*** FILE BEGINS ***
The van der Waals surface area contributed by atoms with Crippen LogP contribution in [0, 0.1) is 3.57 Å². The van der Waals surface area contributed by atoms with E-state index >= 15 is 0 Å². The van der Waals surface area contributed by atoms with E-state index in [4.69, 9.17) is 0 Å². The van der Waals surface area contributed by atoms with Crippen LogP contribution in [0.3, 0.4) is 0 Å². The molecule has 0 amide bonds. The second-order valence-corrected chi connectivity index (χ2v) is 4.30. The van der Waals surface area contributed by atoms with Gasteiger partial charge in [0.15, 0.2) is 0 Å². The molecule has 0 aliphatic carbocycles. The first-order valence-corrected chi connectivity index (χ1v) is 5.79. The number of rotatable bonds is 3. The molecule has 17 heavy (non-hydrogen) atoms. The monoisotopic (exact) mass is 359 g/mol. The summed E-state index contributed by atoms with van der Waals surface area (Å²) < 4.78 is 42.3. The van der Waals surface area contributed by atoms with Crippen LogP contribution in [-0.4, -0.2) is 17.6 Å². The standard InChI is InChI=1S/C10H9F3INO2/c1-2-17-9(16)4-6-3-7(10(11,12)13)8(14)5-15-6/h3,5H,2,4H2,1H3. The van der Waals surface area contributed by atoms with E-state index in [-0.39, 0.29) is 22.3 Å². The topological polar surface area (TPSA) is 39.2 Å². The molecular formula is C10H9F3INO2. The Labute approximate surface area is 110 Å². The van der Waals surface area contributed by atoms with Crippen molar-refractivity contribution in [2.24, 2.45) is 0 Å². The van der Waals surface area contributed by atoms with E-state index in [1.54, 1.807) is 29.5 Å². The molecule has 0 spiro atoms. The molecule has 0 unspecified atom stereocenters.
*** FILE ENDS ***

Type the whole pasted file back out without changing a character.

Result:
The van der Waals surface area contributed by atoms with Crippen LogP contribution in [0, 0.1) is 3.57 Å². The van der Waals surface area contributed by atoms with E-state index >= 15 is 0 Å². The van der Waals surface area contributed by atoms with E-state index in [4.69, 9.17) is 0 Å². The van der Waals surface area contributed by atoms with Crippen LogP contribution in [0.3, 0.4) is 0 Å². The molecule has 0 amide bonds. The second-order valence-corrected chi connectivity index (χ2v) is 4.30. The van der Waals surface area contributed by atoms with Gasteiger partial charge in [0.15, 0.2) is 0 Å². The molecule has 0 aliphatic carbocycles. The first-order valence-corrected chi connectivity index (χ1v) is 5.79. The number of rotatable bonds is 3. The molecule has 17 heavy (non-hydrogen) atoms. The monoisotopic (exact) mass is 359 g/mol. The summed E-state index contributed by atoms with van der Waals surface area (Å²) < 4.78 is 42.3. The van der Waals surface area contributed by atoms with Crippen LogP contribution in [-0.4, -0.2) is 17.6 Å². The standard InChI is InChI=1S/C10H9F3INO2/c1-2-17-9(16)4-6-3-7(10(11,12)13)8(14)5-15-6/h3,5H,2,4H2,1H3. The van der Waals surface area contributed by atoms with E-state index in [-0.39, 0.29) is 22.3 Å². The topological polar surface area (TPSA) is 39.2 Å². The molecular formula is C10H9F3INO2. The Labute approximate surface area is 110 Å². The van der Waals surface area contributed by atoms with Crippen molar-refractivity contribution in [2.24, 2.45) is 0 Å². The van der Waals surface area contributed by atoms with E-state index in [1.54, 1.807) is 29.5 Å². The molecule has 0 spiro atoms. The molecule has 0 unspecified atom stereocenters.